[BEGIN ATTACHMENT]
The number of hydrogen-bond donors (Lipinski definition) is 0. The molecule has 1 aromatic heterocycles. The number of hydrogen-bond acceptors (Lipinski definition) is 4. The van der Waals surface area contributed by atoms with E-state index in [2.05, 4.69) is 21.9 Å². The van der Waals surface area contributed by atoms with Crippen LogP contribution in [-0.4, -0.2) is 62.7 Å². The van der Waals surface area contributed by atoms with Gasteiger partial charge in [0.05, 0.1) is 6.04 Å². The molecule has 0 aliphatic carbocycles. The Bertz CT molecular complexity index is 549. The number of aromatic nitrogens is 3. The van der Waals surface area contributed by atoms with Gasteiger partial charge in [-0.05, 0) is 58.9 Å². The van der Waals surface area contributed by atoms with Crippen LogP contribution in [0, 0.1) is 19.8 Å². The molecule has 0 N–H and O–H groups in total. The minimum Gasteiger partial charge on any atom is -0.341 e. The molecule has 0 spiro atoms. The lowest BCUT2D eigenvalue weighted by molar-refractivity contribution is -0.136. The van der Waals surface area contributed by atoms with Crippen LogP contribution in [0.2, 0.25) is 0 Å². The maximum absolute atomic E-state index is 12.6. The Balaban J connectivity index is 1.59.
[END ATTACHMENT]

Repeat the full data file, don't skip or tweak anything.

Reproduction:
The number of hydrogen-bond donors (Lipinski definition) is 0. The molecule has 1 aromatic heterocycles. The number of hydrogen-bond acceptors (Lipinski definition) is 4. The van der Waals surface area contributed by atoms with E-state index in [2.05, 4.69) is 21.9 Å². The van der Waals surface area contributed by atoms with Crippen LogP contribution in [-0.4, -0.2) is 62.7 Å². The van der Waals surface area contributed by atoms with Gasteiger partial charge in [0.05, 0.1) is 6.04 Å². The molecule has 0 aliphatic carbocycles. The Bertz CT molecular complexity index is 549. The number of aromatic nitrogens is 3. The van der Waals surface area contributed by atoms with Gasteiger partial charge in [-0.05, 0) is 58.9 Å². The van der Waals surface area contributed by atoms with Crippen LogP contribution in [0, 0.1) is 19.8 Å². The molecule has 0 N–H and O–H groups in total. The minimum Gasteiger partial charge on any atom is -0.341 e. The molecule has 0 spiro atoms. The lowest BCUT2D eigenvalue weighted by molar-refractivity contribution is -0.136. The van der Waals surface area contributed by atoms with Crippen LogP contribution in [0.2, 0.25) is 0 Å². The maximum absolute atomic E-state index is 12.6. The Balaban J connectivity index is 1.59.